Addressing issues of feminism and representation, this volume offers a thorough consideration of the status and potential of women's theatre today.
The authors explore a range of different approaches to the languages of theatre, including translation and interpretation of the art form, along with languages, performance work, body language and gesture.
Considered alongside the related social issues of race, class and dialect, the following questions emerge: what is the role of language in theatre today?; whose language is English, and what other languages do women making theatre use?; what does it mean to write about, photograph and video live performance?; and what is the future for women's theatre in an international context increasingly united by new technologies but divided by new issues of cultural diversity?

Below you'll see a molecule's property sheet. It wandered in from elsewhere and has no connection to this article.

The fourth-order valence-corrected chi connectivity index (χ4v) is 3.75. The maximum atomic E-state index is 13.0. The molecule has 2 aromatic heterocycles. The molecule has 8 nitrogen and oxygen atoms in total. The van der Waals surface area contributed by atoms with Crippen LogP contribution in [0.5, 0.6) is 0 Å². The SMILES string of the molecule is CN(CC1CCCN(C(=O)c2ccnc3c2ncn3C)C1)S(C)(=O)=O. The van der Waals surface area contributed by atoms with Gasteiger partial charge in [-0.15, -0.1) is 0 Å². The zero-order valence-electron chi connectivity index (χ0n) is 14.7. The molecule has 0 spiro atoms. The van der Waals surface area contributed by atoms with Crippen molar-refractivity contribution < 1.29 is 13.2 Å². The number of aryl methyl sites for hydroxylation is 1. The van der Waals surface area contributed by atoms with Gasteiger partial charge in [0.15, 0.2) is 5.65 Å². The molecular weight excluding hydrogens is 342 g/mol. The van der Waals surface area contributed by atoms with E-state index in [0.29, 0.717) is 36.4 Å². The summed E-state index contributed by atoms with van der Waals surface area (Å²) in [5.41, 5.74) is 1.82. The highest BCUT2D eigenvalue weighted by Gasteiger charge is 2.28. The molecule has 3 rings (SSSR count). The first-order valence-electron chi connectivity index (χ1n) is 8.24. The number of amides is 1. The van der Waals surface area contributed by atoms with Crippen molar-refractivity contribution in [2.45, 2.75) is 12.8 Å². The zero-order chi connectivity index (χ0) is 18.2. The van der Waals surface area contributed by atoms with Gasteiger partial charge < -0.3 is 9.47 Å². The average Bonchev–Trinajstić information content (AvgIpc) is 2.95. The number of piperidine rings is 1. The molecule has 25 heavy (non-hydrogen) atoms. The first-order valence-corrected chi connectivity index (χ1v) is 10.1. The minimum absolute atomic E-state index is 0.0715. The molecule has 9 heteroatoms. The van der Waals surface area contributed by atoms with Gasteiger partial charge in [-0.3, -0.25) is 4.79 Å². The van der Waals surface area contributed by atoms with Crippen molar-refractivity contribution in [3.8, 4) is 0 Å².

Lizbeth Goodman and Jane de Gay's analysis seeks to cover issues that are central to courses in theatre performance and gender studies. They assess the forms which women as theatre-makers have chosen to explore in the age of new technology, and look at some of the different definitions of "theory" offered by theatre-makers and critics including Caryl Churchill, Helene Cixous, Luce Irigiray and Julia Kristeva.